Rain is falling on Friday, and fieldwork has been postponed until Monday. In the afternoon, Meghan sits in her lab, reading the Virginia Suburban Daily. Despite the threat of a lawsuit, Faulkner’s story is on the front page, and the headline would catch anyone’s eye—Body Found at Wyndham Thicket B&B.
Fortunately, the article isn’t as sensational as the headline. Faulkner mainly stuck to the facts, stating the skeleton came from beneath the floor of the old manor house’s cellar. Accompanying the story is the photo he showed Meghan yesterday. Irene’s body hides the flask, and none of the other artifacts are visible. Faulkner speculated the body could be from the Walkers’ time or maybe an Indian. And he recounted the old legends of the slave and mistress.
At least he didn’t mention the one about Abraham Walker being a Tory, Meghan thinks. And thank God he didn’t say anything about me other than I’m doing the archaeology.
Still, the article ends with Faulkner wondering why the excavation didn’t follow normal state procedures. To Meghan’s critical eye, he didn’t come out and say the Brownes had something to hide, but there was no mistaking the insinuation.
The staccato click of heels in the hall leads her to look up, just as Evelyn bursts into the room, clutching a copy of the paper.
“They’ll wish they’d never published this by the time I’m done with them. Firing Faulkner won’t be enough. I don’t appreciate having to cut short my vacation to deal with this sort of rubbish.”
“Who the hell is this Josiah Kent that Jackson told us about? And what’s he doing in my cellar?”
“My ancestors couldn’t have done this, Meghan. Someone else killed him.”
“It’s not just possible, it’s what happened. I’m going to the state library first thing tomorrow to look into this Kent character. I’ll bet there’s a good reason somebody did him in.”
“There might not be much—”
“Damn, I can’t go tomorrow. Douglas and I are meeting with the county attorney about the Riverton development. If Faulkner wants a story about not following state laws, he should look into them, getting the zoning changed next to my farm. And let’s not forget Frank Sloma trespassing to get that photo. Faulkner turned a convenient blind eye to that fact.”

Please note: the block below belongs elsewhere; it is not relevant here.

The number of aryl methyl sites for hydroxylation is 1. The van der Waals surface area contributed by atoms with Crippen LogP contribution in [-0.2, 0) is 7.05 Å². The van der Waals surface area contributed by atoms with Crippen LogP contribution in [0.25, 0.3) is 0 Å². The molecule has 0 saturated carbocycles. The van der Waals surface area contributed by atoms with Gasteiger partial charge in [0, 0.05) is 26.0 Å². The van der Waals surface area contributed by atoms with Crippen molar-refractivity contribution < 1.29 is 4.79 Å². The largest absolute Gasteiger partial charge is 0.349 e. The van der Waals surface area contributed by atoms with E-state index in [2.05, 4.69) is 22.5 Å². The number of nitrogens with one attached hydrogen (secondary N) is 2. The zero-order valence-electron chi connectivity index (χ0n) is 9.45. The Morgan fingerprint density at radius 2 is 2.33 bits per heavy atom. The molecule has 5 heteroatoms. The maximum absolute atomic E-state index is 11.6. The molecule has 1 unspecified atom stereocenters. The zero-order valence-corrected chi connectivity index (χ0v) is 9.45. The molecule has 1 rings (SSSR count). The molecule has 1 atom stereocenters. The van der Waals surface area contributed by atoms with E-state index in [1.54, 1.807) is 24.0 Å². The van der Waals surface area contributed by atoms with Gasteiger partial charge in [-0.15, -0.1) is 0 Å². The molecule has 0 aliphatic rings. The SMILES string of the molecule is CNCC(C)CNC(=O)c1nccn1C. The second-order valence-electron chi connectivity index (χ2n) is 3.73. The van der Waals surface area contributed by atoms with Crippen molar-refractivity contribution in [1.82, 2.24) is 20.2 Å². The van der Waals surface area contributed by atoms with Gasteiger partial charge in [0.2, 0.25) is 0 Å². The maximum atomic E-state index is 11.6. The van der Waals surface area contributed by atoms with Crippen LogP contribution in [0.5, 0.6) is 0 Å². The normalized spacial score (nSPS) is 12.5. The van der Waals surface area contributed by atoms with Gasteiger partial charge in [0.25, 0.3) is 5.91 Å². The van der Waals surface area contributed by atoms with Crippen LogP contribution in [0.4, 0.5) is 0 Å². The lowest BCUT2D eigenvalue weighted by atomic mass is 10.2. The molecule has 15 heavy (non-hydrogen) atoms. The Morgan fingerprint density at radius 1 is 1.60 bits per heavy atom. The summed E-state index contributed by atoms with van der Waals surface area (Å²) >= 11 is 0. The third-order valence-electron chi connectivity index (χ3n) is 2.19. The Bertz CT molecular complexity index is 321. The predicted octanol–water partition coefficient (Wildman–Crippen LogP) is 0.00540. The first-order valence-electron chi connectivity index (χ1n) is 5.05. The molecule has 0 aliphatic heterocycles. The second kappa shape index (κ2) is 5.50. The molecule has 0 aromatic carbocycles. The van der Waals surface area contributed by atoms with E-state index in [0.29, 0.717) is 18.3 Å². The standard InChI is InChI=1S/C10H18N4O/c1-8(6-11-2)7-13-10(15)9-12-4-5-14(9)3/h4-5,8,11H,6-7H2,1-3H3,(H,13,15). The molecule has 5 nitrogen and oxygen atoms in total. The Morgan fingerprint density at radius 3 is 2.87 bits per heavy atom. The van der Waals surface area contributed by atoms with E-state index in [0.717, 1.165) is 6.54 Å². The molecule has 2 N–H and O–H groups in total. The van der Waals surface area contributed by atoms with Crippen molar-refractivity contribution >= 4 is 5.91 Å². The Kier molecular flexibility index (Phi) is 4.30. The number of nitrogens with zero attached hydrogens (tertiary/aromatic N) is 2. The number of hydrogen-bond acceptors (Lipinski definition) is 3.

“You’re sure it was him?” Meghan asks, finally getting the chance to finish a sentence.
“Who else could it be? I don’t know what his game is, but you can bet I’ll find out when he and his wife come to the farm this weekend. Now if you’ll excuse me, I’ve got to meet with our culinary supplier.”
She turns on her heel and starts out the door.
“Was there a reason you stopped by?”
“What? Oh, of course. The police are sending someone out on Monday to look for evidence in the woods. They’ll probably ask you about what you saw. I wanted to give you a heads up so you have time to remember all the details.”
“Oh, thank you. Did you want to see the skeleton before you leave?”
Evelyn shudders. “Absolutely not. I’d have nightmares for a month. I don’t know how you can bear to touch such a thing.”
The lab is quiet again, and Meghan thinks about Frank Sloma. Why is he so interested in Wyndham Thicket? She tries to remember what she’s heard about him from Evelyn and his endless talking when the guests visit the excavations. He’s an accountant with some firm around DC, and he and his wife have two children. But other than that, Meghan can’t recall any details about him.
On a whim, she grabs her tablet and types his name into a search engine. And gets nothing but genealogical hits for men in the 1800s and obituaries for some into the early 2000s. She tries Frederick and Franklin, thinking he might not use a nickname professionally, but finds even fewer results.
How does someone not show up on the Web in this day and age? she wonders. A professional membership? Hobby club? Something should be here.
Her thoughts are interrupted by the phone.
“Dr. Bode? Hi, it’s Deb Cooper from Pembershire Realty. I was calling to see if you and your husband would like to look at some houses this weekend. There are a few in your area and price range I think would fit your needs.”
“Oh. Sure. Would Sunday afternoon work?”
“Absolutely. How about one o’clock? I’ll email you the listings later this afternoon. There’s a great Colonial that just came up. I think you’ll really like it. And I’ll bring the paperwork so we can get yours on the market first thing next week.”
Meghan sits back after the call. Buying a new house. Selling this one. After years of talk, she and Rick can really do it. A yard for John and his friends to play in, just like she and his father had. And a dog. Her long-time argument that pets deserve more than a townhouse is toast.
I won’t be like Mom, she thinks. I’ll make them do most of the work.
Meghan can already hear her mother laughing.
She packs her work bag to head home. If the house is going on the market, she needs to start cleaning.
I hope you’ll stay tuned for Part 11 next Tuesday.